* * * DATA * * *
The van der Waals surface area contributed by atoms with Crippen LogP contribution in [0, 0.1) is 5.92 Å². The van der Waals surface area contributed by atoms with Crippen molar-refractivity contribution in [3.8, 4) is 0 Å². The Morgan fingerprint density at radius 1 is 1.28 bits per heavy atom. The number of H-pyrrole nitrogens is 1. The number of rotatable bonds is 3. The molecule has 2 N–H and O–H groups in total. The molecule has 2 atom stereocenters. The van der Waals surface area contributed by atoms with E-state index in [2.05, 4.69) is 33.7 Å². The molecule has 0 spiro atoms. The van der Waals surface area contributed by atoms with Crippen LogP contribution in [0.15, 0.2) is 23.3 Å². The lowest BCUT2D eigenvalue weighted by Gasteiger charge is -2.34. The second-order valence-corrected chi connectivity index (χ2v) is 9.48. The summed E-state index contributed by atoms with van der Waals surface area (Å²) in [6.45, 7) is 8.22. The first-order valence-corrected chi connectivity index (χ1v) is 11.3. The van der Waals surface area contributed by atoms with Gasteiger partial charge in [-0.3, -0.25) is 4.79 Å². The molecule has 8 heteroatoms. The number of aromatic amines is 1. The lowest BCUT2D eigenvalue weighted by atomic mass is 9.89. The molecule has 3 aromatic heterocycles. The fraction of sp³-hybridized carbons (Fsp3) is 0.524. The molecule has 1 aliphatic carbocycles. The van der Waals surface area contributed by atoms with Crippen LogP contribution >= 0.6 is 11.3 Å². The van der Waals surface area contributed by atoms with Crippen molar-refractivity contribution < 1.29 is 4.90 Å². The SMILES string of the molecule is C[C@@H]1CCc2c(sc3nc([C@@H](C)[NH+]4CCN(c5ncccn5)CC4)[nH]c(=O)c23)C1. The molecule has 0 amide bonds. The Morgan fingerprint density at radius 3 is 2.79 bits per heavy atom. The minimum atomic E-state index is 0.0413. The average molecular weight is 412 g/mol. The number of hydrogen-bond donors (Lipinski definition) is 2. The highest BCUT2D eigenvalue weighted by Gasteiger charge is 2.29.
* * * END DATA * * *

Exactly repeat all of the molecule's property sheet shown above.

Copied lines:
The van der Waals surface area contributed by atoms with Crippen LogP contribution in [0, 0.1) is 5.92 Å². The van der Waals surface area contributed by atoms with Crippen molar-refractivity contribution in [3.8, 4) is 0 Å². The Morgan fingerprint density at radius 1 is 1.28 bits per heavy atom. The number of H-pyrrole nitrogens is 1. The number of rotatable bonds is 3. The molecule has 2 N–H and O–H groups in total. The molecule has 2 atom stereocenters. The van der Waals surface area contributed by atoms with E-state index in [2.05, 4.69) is 33.7 Å². The molecule has 0 spiro atoms. The van der Waals surface area contributed by atoms with Crippen LogP contribution in [0.15, 0.2) is 23.3 Å². The lowest BCUT2D eigenvalue weighted by Gasteiger charge is -2.34. The second-order valence-corrected chi connectivity index (χ2v) is 9.48. The summed E-state index contributed by atoms with van der Waals surface area (Å²) in [6.45, 7) is 8.22. The first-order valence-corrected chi connectivity index (χ1v) is 11.3. The van der Waals surface area contributed by atoms with Gasteiger partial charge in [-0.3, -0.25) is 4.79 Å². The molecule has 8 heteroatoms. The number of aromatic amines is 1. The lowest BCUT2D eigenvalue weighted by atomic mass is 9.89. The molecule has 3 aromatic heterocycles. The fraction of sp³-hybridized carbons (Fsp3) is 0.524. The molecule has 1 aliphatic carbocycles. The van der Waals surface area contributed by atoms with Crippen LogP contribution >= 0.6 is 11.3 Å². The van der Waals surface area contributed by atoms with Crippen molar-refractivity contribution < 1.29 is 4.90 Å². The SMILES string of the molecule is C[C@@H]1CCc2c(sc3nc([C@@H](C)[NH+]4CCN(c5ncccn5)CC4)[nH]c(=O)c23)C1. The molecule has 0 amide bonds. The Morgan fingerprint density at radius 3 is 2.79 bits per heavy atom. The minimum atomic E-state index is 0.0413. The average molecular weight is 412 g/mol. The number of hydrogen-bond donors (Lipinski definition) is 2. The highest BCUT2D eigenvalue weighted by Gasteiger charge is 2.29.